If a car driver falls asleep at the wheel of his car, do we say they caused the accident that follows? Of course we do: it would be absurd to say otherwise. We take it as given that it is the driver’s responsibility to keep control of the car.
Now imagine that the Fed or the MPC had kept interest rates at their pre-recession levels from 2008 onwards. Would we say that monetary policy had made the recession worse. Of course we would. We expect monetary policy to do everything it can to bring the recession to an end. That is exactly what Milton Friedman thought about the Great Depression.
Yet when it comes to fiscal policy, it seems people suddenly take a different view. Some ‘neutral’ path for government spending and taxes is defined, and only if they differ from these paths do we say fiscal policy made the recession worse. Has austerity reduced UK GDP by 2.5%, as the IMF suggest, or by 1.4%, as the OBR suggest? But this asks the wrong question. The right question is why has fiscal policy not been used to help end the recession. That is the question Keynes posed in the General Theory following the Great Depression.
The moment that monetary policy hit the zero lower bound, fiscal policy should have been used to first limit the size of the recession, and then bring the recession to an end. The former happened under the previous Labour government in the UK and Obama in the US, and it worked. My quarrel with what happened afterwards is not that fiscal policy was restrictive compared to some neutral path, but that it did not continue to do whatever was necessary to sustain the recovery. Quite simply, when monetary policy could no longer do the job, fiscal policy should have taken on the stabilisation role. 
I’m reminded of this point by Robert Chote’s letter to the Prime Minister. Stephanie Flanders says that “in the most important arguments with Labour - over the role of austerity in thwarting recovery, and the scope to boost growth in the short term with higher borrowing - the OBR is still on the coalition's side.” If you were to take from this statement that the OBR had sided with the government on the policy debate over austerity, then I think you would be dead wrong.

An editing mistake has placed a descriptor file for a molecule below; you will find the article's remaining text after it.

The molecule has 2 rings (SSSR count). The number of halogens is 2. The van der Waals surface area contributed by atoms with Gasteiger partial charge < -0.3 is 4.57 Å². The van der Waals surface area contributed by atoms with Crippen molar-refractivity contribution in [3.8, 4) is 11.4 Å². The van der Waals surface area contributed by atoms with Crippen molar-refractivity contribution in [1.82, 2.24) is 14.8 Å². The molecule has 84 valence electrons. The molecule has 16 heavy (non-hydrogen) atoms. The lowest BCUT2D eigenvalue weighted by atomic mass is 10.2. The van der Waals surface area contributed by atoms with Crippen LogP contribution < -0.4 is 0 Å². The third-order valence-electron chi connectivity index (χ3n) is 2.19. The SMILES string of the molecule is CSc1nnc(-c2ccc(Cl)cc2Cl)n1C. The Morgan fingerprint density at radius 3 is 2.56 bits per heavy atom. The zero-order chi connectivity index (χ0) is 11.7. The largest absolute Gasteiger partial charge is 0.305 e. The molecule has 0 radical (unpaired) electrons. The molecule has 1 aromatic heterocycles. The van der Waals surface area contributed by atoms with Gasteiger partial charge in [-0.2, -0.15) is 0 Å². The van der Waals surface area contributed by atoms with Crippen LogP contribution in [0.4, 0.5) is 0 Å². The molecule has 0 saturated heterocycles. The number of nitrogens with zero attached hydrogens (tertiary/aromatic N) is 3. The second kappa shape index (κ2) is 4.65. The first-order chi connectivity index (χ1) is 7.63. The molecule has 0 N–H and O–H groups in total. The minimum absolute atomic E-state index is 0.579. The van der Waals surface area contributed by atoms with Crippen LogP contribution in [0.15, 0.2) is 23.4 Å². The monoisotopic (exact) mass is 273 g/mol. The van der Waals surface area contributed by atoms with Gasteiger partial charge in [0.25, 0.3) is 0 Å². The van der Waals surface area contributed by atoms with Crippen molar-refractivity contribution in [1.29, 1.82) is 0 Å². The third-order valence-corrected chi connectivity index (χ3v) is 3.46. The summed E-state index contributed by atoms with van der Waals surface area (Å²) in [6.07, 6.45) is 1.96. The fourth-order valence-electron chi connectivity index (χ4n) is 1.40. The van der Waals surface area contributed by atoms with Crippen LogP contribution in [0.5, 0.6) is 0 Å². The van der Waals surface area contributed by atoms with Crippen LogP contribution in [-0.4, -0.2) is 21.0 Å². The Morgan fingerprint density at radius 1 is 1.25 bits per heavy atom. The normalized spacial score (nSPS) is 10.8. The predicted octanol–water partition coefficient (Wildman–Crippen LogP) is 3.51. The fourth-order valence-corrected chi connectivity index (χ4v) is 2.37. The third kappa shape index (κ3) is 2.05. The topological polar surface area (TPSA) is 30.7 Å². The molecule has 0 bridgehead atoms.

Why do I think you would be dead wrong? Why I am pretty sure that the OBR have never said anything about ‘the scope to boost growth in the short term with higher borrowing’ in such an unqualified way? I can be pretty sure of this, because the OBR are not allow to examine alternative policies to those of the government. So they cannot take sides in the way suggested.  I know this because, when the OBR was set up, I argued strongly - with Treasury officials, the Treasury Select Committee and others - against this restriction on what the OBR can do. (The argument is set out here.)
While I disagree with this restricted OBR remit (which I hope will change in time), it does have a silver lining - it allows the OBR in its infancy to focus on the other things it has to do, and avoid getting sucked into a political debate. It is unfortunate that Stephanie Flanders in this post suggests the OBR is taking sides on policy when its mandate precludes it from doing so. 
Often the questions we ask are more revealing than the answers we give. Questions like “was it the Eurozone crisis rather than fiscal policy that really caused the UK double dip”, or “is the weak US recovery down to greater uncertainty or restrictive fiscal policy”, or “budgets were in surplus in Spain and Ireland before the recession so what more could they do” in my view miss the point, much as the statement “it was oil prices rather than monetary policy that caused 1970s inflation” would miss the point. Whatever shocks have caused weak demand in this recession, if monetary policy is constrained, fiscal policy should be trying to offset these shocks.  In these situations, the presumption should be that fiscal policy is countercyclical. If it is not, that is a failure of policy. The driver is falling asleep at the wheel.
 Inflation could well have been higher for a while as a
result, but as I argued here for the UK, that would have been an
 They can of course comment on the scope for additional borrowing while maintaining the government’s fiscal mandate, but that is quite a different thing.
 I hesitate to suggest that such a good journalist as Stephanie Flanders might have been misleading here, but I'd also hate to think she was only criticised from one side, and hopefully I'm being a little more polite. In addition, when the government criticised her for not celebrating the slow growth in UK productivity, she was of course completely right and they were completely wrong.
 Of course I also understand that fiscal policy can be incapacitated just like monetary policy can be. If you cannot sell government debt, or interest rates on that debt are high and rising, then debt financed fiscal expansion is just not possible. But fiscal policy is potentially a lot more flexible than monetary policy: there is balanced budget fiscal expansion, or changing the tax mix to create intertemporal incentives. If monetary policy cannot do the job, fiscal action is second best, but it is a quite versatile second best.